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Is Pakistan Prepared For EV Revolution?

 Is Pakistan Prepared For EV Revolution?

Do you want to ride and own a vehicle without an engine? Get Ready; Electric Vehicles are the future of automobiles and are available for you, in Pakistan too. It has become a reality today due to new electric vehicle (EV) technology. A revolution has already taken place in the EV world. On a larger scale, a huge transformation is underway in the automobile industry. While Tesla under CEO Elon Musk is leading the revolution, there is a lot of optimism and demand for electric vehicles all over the world. Norway has become first among the equals to jump- start EV demand and sales at such a huge scale and plans to ban sale of all Fossil Fuel Vehicles (FFVs) by 2025, Netherlands plans to ban such sales by 2030, while France and UK plan to do the same by 2040. Other countries such as China, Germany, Sweden, Canada and many US States have announced ambitious plans for EV penetration in their respective locales. 

Pakistan has become a part of the revolution by recently approving a five-year EV Policy. The Pakistan Electric Vehicles Policy 2020-2025 is a new document in the field. The Policy envisaged targeting a robust electric vehicle market having a 30 percent and 90 percent share in passenger vehicles and heavy duty trucks by 2030 and 2040 respectively. The salient features of the policy includes a phased transition of the automobile industry, as it would be covering two and three wheelers and Heavy Commercial Vehicles (HCVs) providing incentives to manufacturers. The car sector has not been effectively prioritised in this EV Policy, apparently leaving room for further discussion.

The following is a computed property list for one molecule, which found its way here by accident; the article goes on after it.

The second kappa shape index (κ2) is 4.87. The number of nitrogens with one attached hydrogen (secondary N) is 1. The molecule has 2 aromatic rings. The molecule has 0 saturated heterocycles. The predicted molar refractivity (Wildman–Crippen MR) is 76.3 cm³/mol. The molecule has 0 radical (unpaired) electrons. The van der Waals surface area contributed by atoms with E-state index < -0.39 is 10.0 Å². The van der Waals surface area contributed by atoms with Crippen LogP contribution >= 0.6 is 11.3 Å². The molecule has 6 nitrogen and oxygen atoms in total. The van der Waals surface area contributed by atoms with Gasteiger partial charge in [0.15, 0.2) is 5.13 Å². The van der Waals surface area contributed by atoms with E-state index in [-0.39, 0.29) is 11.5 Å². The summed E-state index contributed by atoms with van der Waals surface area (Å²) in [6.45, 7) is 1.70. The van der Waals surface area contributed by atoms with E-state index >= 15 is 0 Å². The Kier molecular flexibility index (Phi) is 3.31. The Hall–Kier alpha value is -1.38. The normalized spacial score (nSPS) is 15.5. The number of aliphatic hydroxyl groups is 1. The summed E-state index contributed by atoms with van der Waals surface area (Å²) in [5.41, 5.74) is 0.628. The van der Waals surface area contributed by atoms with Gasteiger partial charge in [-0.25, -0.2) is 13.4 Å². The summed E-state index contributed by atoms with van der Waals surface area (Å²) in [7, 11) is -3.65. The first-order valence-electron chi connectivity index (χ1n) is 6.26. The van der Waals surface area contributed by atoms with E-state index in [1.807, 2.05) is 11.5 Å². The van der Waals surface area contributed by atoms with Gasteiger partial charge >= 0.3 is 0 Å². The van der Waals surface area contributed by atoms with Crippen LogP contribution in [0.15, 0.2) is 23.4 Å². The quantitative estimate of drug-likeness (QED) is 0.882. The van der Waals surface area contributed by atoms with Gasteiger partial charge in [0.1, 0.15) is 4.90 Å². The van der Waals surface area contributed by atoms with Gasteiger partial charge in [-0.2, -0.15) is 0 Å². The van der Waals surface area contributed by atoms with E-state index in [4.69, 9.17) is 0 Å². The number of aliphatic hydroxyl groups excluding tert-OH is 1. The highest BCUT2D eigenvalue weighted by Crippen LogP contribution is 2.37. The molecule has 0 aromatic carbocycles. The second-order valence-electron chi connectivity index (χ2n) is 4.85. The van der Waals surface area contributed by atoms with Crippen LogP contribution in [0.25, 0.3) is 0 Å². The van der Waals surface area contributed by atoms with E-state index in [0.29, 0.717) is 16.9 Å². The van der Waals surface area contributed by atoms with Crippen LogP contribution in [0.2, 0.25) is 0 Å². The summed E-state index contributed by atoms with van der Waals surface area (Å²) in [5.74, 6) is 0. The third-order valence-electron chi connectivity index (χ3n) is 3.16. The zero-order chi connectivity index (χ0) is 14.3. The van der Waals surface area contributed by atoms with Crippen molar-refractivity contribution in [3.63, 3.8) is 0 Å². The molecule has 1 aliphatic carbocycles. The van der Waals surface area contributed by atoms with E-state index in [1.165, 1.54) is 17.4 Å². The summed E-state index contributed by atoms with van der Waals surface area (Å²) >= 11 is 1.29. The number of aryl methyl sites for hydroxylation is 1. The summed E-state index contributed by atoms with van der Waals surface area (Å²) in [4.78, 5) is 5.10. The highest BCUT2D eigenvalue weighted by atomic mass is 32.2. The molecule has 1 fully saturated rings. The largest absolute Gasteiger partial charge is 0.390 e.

It is being planned that over 3,000 CNG stations are to be transformed into electric vehicle charging stations. Also 100,000 cars and 500,000 bikes and rickshaws are to be converted to electric vehicles. A question arises, do we have enough electricity in our country to meet the needs of EVs? According to a report prepared by LUMS, Pakistan is going to touch a peak generation capacity expansion of 62,000 MW by 2025 while our peak demand may just touch 40,000 MW. Sparing the outages and seasonal variation, we will still have excess capacity at all times of the year. In fact, if we do not use the spare capacity and do not find new loads for the grid, the capacity payments of unutilized electricity will amount to approximately 1500 billion by 2025. 

Whereas, according to National Transmission and Despatch Company (NTDC), the government plans to develop 120 new power projects by 2040 in a bid to add 74,448 megawatts of production capacity to the system. In the year 2040, Pakistan’s energy demand is projected at 80,425MW while supply will stand at 98,091MW after the addition sparing 17,666MW which can be used by EV industry, according to the NTDC. 

Heavy annual import Bill, Climate Change, high initial capital cost, unavailability of infrastructure for public charging stations are some of the important challenges Pakistan may face. New and innovative technologies like EV technology are always a welcome step but there is a need for more coherent policy initiatives for stable and sustainable growth. It is expected that the cost of EVs would be comparable with the cost of FFVs (Fossil Fuel Vehicles) by the end of 2025. 

A more focused approach is urgently needed. But the state of affairs with almost no funding to the R&D sector to the attached departments of the Ministry of Science and Technology can be highlighted as a prime source of discontent; this is more important and truer in the context of the new EV Policy. The government needs a more focused approach towards that to make the policy more 

meaningful and fruitful.Infrastructure development including the charging stations is all the more important for the successful implementation of the EV policy. It will play a dynamic role in employment generation along with a positive impact on the environment in the overall context of socioeconomic changes. 

A new tariff structure and incentive package for the auto industry, promoting EVs, is required to be strengthened further by proper implementation and controlled enforcement. 

The future lies in the EV industry and a country like Pakistan has all the potential to revitalise its economy by prioritizing and promoting the EV revolution in the country. 

Abdul Hannan

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